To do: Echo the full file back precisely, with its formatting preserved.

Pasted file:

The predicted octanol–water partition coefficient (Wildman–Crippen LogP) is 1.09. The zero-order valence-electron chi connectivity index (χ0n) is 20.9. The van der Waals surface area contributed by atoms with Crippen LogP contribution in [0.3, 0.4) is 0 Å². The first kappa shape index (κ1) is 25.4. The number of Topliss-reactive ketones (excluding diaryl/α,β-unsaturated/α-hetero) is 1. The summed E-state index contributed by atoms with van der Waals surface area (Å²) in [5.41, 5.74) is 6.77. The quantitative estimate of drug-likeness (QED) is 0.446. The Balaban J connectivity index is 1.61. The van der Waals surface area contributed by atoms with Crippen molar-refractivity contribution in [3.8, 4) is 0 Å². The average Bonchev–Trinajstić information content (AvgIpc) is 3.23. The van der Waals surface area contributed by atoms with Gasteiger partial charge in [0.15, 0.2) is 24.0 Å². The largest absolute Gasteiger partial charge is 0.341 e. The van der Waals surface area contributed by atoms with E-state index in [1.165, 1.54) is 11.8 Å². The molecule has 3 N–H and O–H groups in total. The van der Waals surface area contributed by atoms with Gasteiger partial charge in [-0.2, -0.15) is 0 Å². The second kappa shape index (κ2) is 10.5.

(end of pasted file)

The predicted octanol–water partition coefficient (Wildman–Crippen LogP) is 1.09. The zero-order valence-electron chi connectivity index (χ0n) is 20.9. The van der Waals surface area contributed by atoms with Crippen LogP contribution in [0.3, 0.4) is 0 Å². The first kappa shape index (κ1) is 25.4. The number of Topliss-reactive ketones (excluding diaryl/α,β-unsaturated/α-hetero) is 1. The summed E-state index contributed by atoms with van der Waals surface area (Å²) in [5.41, 5.74) is 6.77. The quantitative estimate of drug-likeness (QED) is 0.446. The Balaban J connectivity index is 1.61. The van der Waals surface area contributed by atoms with Crippen molar-refractivity contribution in [3.8, 4) is 0 Å². The average Bonchev–Trinajstić information content (AvgIpc) is 3.23. The van der Waals surface area contributed by atoms with Gasteiger partial charge in [0.15, 0.2) is 24.0 Å². The largest absolute Gasteiger partial charge is 0.341 e. The van der Waals surface area contributed by atoms with E-state index in [1.165, 1.54) is 11.8 Å². The molecule has 3 N–H and O–H groups in total. The van der Waals surface area contributed by atoms with Gasteiger partial charge in [-0.2, -0.15) is 0 Å². The second kappa shape index (κ2) is 10.5.